Unless the contract of sale expressly states that delivery is to be on the reservation, i.e., F.O.B. the reservation, the retailer completes his or her performance and title passes to the purchaser upon delivery of the property to the shipper for the shipper's delivery to the purchaser. (Regulation 1628(b)(3)(D) and Uniform Commercial Code section 2401.) Since title transfers to the purchaser at the time the property is passed to the shipper for the shipper's delivery to the purchaser, the sale occurs off the reservation. Therefore, agreement by the parties that title is to pass on the reservation is insufficient for the sale to occur on the reservation when the goods are shipped by mail or common carrier unless the agreement also expressly states that delivery is to be on the reservation.
Regulation 1616(d)(4)(A) requires that both title and possession of the goods actually pass to the Indian purchaser on the reservation. When the retailer delivers the property to the reservation by other than his or her own facilities, four conditions must be met in order for the transaction to qualify as a sale on the reservation. First, the contract of sale (or equivalent document) must include a statement expressly requiring delivery on the reservation. Second, title cannot be passed prior to the time the merchandise is delivered to the Indian purchaser on the reservation. Third, the goods must in fact be delivered to the Indian purchaser on the reservation. Fourth, the transportation documents, such as any bill of lading, must state that delivery is at destination, e.g., F.O.B. the reservation. In other words, the "F.O.B. the reservation" clause (or an equivalent clause expressly stating that delivery is to be on the reservation) must be included in the bill of sale (or other equivalent document) in order to pass title and possession on the reservation and the clause must also be included in the transportation documents in order to show that transfer of title and possession in fact occurred on the reservation. This requirement (concerning the bill of lading) is in addition to any agreement in the contract of sale. Since the contract of sale and the transportation documents in the above example did not contain a "F.O.B. the reservation" clause or its equivalent, the retailer has not fulfilled the requirements of Regulation 1616. Tax applies to the sale of the property because title in fact transferred to the purchaser when the property was delivered to the shipper for transportation to the reservation. 12/17/03; 4/28/05. (2006–1).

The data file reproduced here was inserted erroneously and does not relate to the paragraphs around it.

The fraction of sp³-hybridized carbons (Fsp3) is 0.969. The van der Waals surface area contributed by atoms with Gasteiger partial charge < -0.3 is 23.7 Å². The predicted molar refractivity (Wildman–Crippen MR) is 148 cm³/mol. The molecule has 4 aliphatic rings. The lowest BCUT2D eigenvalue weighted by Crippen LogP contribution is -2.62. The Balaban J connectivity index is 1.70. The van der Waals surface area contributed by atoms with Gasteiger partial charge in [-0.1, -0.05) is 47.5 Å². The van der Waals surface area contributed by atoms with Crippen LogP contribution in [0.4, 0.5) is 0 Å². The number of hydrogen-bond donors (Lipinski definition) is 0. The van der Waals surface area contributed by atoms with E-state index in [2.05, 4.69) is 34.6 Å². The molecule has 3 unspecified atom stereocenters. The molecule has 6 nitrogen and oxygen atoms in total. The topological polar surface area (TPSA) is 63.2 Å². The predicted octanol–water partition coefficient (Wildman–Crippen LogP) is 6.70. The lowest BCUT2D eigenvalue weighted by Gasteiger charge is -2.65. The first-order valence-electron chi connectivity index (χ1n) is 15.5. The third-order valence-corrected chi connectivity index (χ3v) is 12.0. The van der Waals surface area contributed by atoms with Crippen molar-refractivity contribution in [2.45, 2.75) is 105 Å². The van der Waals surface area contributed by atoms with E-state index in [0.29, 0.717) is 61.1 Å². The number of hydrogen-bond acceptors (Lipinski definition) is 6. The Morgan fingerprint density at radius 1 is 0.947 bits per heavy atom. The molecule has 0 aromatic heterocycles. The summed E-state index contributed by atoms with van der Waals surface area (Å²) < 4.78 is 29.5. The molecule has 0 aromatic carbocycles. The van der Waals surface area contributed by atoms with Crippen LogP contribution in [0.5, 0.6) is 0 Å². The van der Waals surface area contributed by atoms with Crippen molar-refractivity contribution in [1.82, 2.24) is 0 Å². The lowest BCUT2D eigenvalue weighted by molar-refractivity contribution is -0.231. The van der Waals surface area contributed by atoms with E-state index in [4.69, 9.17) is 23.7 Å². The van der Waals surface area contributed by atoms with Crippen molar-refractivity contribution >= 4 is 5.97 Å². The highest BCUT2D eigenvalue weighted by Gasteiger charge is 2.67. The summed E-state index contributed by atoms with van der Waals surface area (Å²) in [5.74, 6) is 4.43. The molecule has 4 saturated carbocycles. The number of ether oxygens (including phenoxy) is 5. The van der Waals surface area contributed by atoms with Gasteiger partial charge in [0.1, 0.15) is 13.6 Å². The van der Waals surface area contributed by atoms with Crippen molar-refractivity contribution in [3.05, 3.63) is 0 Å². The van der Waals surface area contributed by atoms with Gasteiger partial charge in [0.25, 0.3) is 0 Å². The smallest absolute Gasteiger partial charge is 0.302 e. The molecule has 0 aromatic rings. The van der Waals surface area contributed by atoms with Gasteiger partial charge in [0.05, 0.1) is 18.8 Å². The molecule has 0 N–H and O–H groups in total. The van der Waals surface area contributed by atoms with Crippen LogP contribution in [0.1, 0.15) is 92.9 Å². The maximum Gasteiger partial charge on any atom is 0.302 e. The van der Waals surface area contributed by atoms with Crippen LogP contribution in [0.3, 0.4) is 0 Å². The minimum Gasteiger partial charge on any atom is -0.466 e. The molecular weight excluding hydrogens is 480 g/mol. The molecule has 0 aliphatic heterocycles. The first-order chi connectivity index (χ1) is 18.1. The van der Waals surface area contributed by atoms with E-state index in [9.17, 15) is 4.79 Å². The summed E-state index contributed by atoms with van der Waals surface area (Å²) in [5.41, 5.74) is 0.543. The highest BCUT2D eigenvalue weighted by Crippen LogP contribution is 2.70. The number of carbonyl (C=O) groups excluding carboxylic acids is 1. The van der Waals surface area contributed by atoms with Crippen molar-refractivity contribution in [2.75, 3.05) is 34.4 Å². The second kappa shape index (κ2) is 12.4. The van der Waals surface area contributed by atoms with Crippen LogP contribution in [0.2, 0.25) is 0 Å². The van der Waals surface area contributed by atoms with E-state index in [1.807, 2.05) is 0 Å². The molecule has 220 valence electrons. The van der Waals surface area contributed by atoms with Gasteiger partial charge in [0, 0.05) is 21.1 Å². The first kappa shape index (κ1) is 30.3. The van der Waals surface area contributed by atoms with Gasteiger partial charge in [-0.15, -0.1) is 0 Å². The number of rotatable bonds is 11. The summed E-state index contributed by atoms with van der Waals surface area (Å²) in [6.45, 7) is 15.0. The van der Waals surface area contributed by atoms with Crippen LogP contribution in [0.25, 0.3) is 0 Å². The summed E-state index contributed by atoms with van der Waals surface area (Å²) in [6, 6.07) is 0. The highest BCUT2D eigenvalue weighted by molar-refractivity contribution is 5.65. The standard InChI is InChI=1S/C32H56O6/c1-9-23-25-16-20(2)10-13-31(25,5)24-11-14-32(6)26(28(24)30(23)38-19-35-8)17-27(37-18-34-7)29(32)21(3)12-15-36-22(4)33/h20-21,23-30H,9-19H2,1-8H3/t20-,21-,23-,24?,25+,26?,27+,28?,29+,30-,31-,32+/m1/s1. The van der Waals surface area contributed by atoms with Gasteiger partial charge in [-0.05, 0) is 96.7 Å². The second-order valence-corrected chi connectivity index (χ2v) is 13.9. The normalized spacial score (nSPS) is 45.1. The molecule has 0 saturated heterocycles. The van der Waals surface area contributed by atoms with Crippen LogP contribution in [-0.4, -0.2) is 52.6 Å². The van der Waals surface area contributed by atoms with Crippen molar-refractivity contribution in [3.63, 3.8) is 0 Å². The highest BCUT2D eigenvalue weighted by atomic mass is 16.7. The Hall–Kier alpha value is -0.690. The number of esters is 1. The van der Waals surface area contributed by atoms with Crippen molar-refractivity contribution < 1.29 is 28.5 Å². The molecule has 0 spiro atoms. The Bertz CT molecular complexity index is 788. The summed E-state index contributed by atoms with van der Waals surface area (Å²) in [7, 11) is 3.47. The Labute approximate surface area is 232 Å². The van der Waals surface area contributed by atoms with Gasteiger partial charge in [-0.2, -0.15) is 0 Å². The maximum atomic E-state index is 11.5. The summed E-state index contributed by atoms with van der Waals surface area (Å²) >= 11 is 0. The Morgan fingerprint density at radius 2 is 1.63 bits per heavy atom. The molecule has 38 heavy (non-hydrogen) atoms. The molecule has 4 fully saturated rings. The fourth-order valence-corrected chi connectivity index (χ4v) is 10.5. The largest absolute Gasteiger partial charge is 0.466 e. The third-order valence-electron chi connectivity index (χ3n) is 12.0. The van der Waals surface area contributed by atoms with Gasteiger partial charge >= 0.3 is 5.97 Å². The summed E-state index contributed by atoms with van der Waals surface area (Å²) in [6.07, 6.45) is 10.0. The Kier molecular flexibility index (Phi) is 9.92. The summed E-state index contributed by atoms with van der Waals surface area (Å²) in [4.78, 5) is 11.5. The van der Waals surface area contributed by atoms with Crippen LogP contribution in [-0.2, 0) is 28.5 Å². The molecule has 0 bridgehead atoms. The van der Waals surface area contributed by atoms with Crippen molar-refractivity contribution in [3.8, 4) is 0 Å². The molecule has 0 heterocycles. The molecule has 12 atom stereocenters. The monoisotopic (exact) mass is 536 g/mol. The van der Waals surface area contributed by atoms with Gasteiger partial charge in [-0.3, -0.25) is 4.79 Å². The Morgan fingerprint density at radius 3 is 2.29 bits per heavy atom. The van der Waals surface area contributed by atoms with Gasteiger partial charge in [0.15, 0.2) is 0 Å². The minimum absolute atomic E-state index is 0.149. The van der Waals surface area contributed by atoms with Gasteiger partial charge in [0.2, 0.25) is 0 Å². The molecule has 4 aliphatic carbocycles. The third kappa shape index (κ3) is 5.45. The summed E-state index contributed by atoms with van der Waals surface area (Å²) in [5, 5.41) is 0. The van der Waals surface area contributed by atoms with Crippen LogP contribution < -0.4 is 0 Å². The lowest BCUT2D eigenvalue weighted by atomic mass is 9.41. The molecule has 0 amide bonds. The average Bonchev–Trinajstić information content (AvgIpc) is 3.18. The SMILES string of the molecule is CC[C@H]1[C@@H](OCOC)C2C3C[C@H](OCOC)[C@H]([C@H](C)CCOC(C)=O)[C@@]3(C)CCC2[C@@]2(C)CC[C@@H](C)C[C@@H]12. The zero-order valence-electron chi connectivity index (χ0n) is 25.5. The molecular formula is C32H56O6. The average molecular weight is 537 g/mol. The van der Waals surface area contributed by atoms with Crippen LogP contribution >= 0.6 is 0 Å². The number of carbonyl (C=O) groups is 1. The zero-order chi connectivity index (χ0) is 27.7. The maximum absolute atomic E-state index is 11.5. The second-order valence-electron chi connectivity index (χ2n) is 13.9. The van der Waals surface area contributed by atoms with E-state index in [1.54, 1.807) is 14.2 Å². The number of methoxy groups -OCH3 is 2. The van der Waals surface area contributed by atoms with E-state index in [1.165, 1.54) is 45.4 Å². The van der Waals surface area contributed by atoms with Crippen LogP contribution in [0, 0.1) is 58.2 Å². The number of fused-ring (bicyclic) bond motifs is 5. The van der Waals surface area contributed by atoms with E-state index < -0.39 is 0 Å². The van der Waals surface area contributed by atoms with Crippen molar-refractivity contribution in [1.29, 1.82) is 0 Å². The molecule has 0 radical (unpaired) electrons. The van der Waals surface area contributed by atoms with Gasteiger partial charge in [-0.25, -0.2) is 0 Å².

305.0015 Holders of Indian Trader's License. Persons who hold Indian trader's licenses and make only nontaxable sales on the reservation, do not require a seller's permit. However, a seller's permit is required if the trader makes sales to purchasers who live off the reservation or to non-Indians who live on the reservation. The trader is required to collect use tax from the purchasers under these circumstances. (Regulation 1616 (d)(3)(A)(2).) 8/30/89.
305.0016 Houses on Indian Reservation. A firm contracts with an Indian Housing Authority to construct 40 homes on an Indian Reservation. The contract provides in part: "Title to all materials to be used in this project which are delivered to and properly stored on the jobsite and the subject of partial payment shall transfer to the owner prior to the time the materials are installed by the contractor or any subcontractor." The contract also provides for a separate price for materials and charges for installation.
The contractor is the retailer of the materials and the sales to the Housing Authority on the reservation are exempt from tax. 1/16/86.
305.0019 Independent Contractor vs Agency Relationship. A Non-Indian Corporation (NIC) has contracted with an unincorporated Indian organization (Tribe) to manage an Indian-owned business enterprise of the Tribe on an Indian Reservation. NIC and the Tribe are planning a major expansion of the business enterprise on reservation land. The expansion facilities will include permanent buildings, improvements to existing structures, and related fixtures and equipment. The expansion facilities will be wholly owned by the Tribe upon purchase and installation, without liens or other encumbrances.
According to the agreement between NIC and the Tribe, NIC has the authority to act as an agent for the Tribe when making purchases of any and all materials and equipment. The agreement further states that NIC may also hold itself out as an agent of the Tribe in order to exercise its rights, duties, and obligations under the agreement.
Under the agreement, NIC would have to fund any proposed expansion, and reimbursements would be limited to funds payable from operating profits within 90 days of completion. NIC does not intend to enforce its right to reimbursement since NIC expect to recapture its capital investment over time through receipts of its management fee, which is a fixed percentage of operating income. The expansion is expected to result in an increase in operating income translating into an increase in NIC's management fee.
Based upon these facts, as to the proposed work of improvements, the relationship between the Tribe and NIC is not an agency relationship for sales and use tax purposes. Instead, NIC's relationship to the Tribe in that context is that of an "independent contractor." In undertaking to construct the proposed expansion, NIC is not planning on making the necessary purchase on credit of the Tribe, or even with funds provided by the Tribe. Instead, NIC has agreed to perform certain specified services in return for a percentage of the profit from the Tribe business. Thus, NIC is the contractor of the Tribe, not an agent of the Tribe, and in constructing the work of improvement, NIC is merely carrying out its contractual obligations to the Tribe so as to earn the promised consideration. 3/21/96.